KAYE: The insurance industry lobby insists salaries are set by the Board of Directors and have nothing to do with premiums charged. They also say they're being unfairly targeted.

IGNAGNI: What people are doing wrong right now is focusing laser-like only on our industry.

KAYE: And to fight back, the insurance companies plan to spend millions of dollars on ads arguing against the proposed health care overhaul.

Randi Kaye, CNN, New York.


COOPER: We should point out that the health insurance lobby has already spent millions to try to shape the health care debate. They said they were on board with health care reform in the beginning making a deal with the White House but are now digging their heels as the battle comes to a head.

Let's "Dig Deeper" now with filmmaker Michael Moore, who's 2007 film "Sicko" took aim at the for-profit U.S. health care industry. His latest film, "Capitalism: A love Story" is out on DVD this week. Thanks for being with us. I appreciate it.


COOPER: What do you -- what's going on in Washington? You have been disillusioned by this whole debate. You said back in September that you would campaign against Democrats who didn't go for a public option. Are you still -- I mean, are you now taking aim at Democrats?

MOORE: If necessary, absolutely.

I mean, listen, President Obama inherited a huge mess. In fact, he's, to his credit, that he was willing to take the job considering what had happened to our economy, the two wars, all of these things. So I give him a lot of credit just for being willing to show up and try to do the job.

COOPER: What do you think of the bill that's being debated now? I mean the Senate version of the bill. Is it better than nothing?

MOORE: Well, that's where we're at now in this country, right? We just have to accept, well, you know, it's better than nothing. Is that who we are as Americans? I thought we were about we want the best. We want to be able to do the best, be the best.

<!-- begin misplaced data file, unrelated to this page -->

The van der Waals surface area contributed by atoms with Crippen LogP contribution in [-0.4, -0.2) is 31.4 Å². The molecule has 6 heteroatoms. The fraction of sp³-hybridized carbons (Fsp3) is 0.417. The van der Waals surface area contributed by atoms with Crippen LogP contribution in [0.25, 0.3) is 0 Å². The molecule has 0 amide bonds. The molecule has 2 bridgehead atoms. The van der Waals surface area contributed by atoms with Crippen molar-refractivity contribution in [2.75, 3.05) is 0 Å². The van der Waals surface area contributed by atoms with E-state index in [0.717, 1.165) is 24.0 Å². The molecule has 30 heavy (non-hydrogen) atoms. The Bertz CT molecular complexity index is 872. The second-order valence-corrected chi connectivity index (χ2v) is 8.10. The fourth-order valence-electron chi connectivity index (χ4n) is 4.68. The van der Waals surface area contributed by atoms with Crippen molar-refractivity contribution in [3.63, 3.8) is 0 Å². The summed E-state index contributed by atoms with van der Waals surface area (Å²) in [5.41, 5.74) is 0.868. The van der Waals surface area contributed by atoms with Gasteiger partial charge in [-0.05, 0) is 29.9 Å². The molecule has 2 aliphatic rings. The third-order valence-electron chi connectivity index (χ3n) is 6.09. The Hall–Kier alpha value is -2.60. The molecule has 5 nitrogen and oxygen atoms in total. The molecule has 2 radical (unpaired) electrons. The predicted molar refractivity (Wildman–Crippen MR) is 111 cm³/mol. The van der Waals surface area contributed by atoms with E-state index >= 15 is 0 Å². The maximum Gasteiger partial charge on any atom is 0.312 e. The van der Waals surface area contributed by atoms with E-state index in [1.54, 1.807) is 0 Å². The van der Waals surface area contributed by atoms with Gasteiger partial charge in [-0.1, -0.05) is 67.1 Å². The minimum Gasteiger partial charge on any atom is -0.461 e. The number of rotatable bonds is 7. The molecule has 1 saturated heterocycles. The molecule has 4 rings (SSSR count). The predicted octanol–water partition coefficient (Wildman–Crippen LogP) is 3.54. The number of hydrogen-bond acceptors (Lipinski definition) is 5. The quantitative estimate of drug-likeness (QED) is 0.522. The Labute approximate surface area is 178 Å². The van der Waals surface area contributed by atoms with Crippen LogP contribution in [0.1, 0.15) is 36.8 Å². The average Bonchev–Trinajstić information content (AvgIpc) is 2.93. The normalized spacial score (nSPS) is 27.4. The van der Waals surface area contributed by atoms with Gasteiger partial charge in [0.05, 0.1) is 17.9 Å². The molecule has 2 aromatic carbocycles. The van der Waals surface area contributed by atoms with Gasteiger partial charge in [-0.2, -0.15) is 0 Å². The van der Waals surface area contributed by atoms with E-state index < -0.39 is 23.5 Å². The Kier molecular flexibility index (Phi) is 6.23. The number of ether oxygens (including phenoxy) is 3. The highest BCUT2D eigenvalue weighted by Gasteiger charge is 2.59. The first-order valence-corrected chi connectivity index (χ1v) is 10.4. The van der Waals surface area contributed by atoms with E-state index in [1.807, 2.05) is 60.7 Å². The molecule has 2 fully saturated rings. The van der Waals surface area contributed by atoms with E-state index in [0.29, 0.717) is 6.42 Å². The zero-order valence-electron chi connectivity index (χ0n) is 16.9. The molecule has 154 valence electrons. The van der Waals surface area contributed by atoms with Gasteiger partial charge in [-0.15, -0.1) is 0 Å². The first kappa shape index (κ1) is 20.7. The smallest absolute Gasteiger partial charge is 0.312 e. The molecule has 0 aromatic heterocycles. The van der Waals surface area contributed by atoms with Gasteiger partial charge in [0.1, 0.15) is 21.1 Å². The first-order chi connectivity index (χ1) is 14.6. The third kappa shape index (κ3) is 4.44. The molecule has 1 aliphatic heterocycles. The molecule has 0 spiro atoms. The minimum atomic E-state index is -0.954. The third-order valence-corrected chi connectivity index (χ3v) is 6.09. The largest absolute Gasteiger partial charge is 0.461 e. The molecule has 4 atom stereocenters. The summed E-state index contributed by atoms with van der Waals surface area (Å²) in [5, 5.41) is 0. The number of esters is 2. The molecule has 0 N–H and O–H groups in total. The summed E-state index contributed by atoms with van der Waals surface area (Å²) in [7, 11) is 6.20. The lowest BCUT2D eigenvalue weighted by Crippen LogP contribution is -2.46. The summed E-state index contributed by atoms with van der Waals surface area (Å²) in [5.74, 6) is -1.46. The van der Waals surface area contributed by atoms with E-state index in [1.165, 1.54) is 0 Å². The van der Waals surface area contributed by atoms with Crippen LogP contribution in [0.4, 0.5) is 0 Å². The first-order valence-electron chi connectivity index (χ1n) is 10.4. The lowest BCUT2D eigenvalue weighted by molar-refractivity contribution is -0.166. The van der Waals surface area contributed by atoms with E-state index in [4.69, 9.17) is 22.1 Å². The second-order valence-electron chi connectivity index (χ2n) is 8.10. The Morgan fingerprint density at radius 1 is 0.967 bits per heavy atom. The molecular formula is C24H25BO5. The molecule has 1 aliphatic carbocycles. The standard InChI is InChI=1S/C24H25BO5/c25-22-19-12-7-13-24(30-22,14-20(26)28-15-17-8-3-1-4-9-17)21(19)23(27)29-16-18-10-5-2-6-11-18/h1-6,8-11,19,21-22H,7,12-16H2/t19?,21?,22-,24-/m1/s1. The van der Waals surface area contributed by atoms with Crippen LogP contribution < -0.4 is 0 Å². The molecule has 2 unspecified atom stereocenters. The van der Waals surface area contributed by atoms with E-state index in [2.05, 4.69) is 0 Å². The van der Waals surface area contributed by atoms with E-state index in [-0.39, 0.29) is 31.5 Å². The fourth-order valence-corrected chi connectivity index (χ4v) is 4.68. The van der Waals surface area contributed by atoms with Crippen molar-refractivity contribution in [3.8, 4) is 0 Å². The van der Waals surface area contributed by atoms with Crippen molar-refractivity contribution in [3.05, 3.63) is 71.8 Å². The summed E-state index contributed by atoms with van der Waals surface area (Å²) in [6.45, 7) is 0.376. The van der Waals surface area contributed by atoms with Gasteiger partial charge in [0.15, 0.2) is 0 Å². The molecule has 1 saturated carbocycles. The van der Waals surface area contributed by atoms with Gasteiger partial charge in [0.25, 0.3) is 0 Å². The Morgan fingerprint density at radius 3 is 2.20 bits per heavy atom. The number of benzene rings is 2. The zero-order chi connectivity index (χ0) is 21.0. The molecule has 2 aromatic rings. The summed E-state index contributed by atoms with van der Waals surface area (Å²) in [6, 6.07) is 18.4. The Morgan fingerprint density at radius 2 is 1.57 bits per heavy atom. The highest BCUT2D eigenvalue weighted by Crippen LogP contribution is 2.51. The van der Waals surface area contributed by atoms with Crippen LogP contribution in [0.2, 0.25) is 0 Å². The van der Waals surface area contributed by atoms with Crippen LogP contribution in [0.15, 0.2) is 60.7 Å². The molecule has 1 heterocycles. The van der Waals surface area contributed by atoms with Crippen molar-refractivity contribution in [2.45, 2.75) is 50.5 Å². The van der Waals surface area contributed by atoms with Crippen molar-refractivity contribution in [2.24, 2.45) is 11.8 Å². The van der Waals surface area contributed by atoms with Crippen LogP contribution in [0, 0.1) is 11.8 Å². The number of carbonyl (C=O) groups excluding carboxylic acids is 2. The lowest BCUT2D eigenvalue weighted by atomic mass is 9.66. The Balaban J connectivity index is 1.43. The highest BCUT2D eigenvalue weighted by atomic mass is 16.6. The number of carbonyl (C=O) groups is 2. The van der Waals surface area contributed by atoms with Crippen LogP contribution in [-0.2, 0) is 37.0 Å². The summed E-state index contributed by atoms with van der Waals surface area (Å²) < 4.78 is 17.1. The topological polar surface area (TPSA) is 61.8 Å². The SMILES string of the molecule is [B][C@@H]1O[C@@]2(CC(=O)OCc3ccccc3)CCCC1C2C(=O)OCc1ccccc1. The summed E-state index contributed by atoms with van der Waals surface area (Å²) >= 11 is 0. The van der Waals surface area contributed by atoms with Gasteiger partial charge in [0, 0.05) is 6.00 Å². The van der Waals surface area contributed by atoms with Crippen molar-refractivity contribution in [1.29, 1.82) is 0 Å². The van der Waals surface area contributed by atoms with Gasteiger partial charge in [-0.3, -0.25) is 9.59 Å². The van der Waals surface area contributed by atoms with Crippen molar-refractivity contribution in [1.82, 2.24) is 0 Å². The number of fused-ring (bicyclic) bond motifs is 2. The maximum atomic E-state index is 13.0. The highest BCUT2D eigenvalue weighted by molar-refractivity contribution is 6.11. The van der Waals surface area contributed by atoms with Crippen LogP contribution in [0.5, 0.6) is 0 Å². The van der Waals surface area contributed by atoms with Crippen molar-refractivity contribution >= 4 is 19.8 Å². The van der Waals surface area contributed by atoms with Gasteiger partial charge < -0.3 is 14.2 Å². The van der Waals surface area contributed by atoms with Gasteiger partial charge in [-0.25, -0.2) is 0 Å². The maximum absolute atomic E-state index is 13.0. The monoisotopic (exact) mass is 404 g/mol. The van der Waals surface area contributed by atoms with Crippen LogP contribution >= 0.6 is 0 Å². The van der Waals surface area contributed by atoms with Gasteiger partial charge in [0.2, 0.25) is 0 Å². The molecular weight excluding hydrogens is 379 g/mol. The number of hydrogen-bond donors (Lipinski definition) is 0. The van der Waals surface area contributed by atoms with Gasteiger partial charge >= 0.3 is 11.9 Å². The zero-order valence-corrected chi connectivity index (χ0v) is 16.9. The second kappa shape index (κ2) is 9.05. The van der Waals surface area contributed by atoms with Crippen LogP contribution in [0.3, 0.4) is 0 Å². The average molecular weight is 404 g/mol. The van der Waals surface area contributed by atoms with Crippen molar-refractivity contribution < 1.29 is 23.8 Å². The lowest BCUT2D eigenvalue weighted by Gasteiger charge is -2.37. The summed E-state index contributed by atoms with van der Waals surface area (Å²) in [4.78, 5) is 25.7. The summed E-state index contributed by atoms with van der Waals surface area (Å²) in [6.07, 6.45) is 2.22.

This bill right now is, personally, it's a travesty as far as I'm concerned because it has nothing to do with universal health care. Are there good things in the bill? Of course, pre-existing condition and all these things.

COOPER: Pre-existing conditions --

MOORE: Yes. Everybody agrees on these things. And if they could have just gone ahead and had a bill on that and passed it and a bill on you know what -- let parents keep their kids on their health insurance until they're 25. You know, things that everybody can agree on.

But -- but President Obama and the Congress, they took office with the people, I think they were very clear, the public, during the campaign, that they expected universal health care in this country. They expected everybody to be covered.

That we live in the -- we live in the best country in the world and we're not acting like it. Because we're, what, are we now number 37 in terms of our health care?

All the numbers, in fact, are so low when it comes to how we treat ourselves when we're such a wealthy nation. And I just think we can do better than this. I am personally disappointed.

COOPER: We're going to talk to you more just after the break. We've got to take a quick break. And we'll have more with Michael Moore in a moment.

You can join the live chat right now at You can also tweet with Michael, at his -- what is it?

MOORE: It's @mmFlint, the town.

COOPER: All right, he was tweeting right before we went on the air.

Just ahead, tonight, we'll have a lot more with Michael in a moment.

Just ahead, Chaz Bono's gender transformation. Back in the '70s, of course, Chastity Bono was the little girl on stage with Sonny & Cher. But even as a child she says she felt different.

Tonight Chaz explains what it was like.


C. BONO: Try to imagine if you woke up tomorrow feeling exactly like you do, but your body was female. How would that feel to you? And that's, you know, basically how I felt, you know, from the time of puberty on.


COOPER: One year since he began his transition Chaz Bono speaks about becoming the man he always believed he was.

We'll be right back.


COOPER: Randi Kaye touched on before the break health care costs including health insurance premiums are rising fast. Meantime, the biggest health insurers are making money hand over fist.

Last year the three biggest together netted more than $8 billion. They're in business, of course, to make a profit. That's not a surprise. Much of our health care system is for profit.

But for 40 years the amount Americans spend on health care has been rising faster than we're spending on pretty much everything else. There are lot of reasons why costs are rising so fast.

Tom Foreman has a couple of them.

TOM FOREMAN, CNN CORRESPONDENT: Anderson, our first reason for the explosive rise in medical expenses, one word, boom.

Seventy eight million baby boomers born after World War II are getting older and need more care. Each day 8,000 of them turn 60.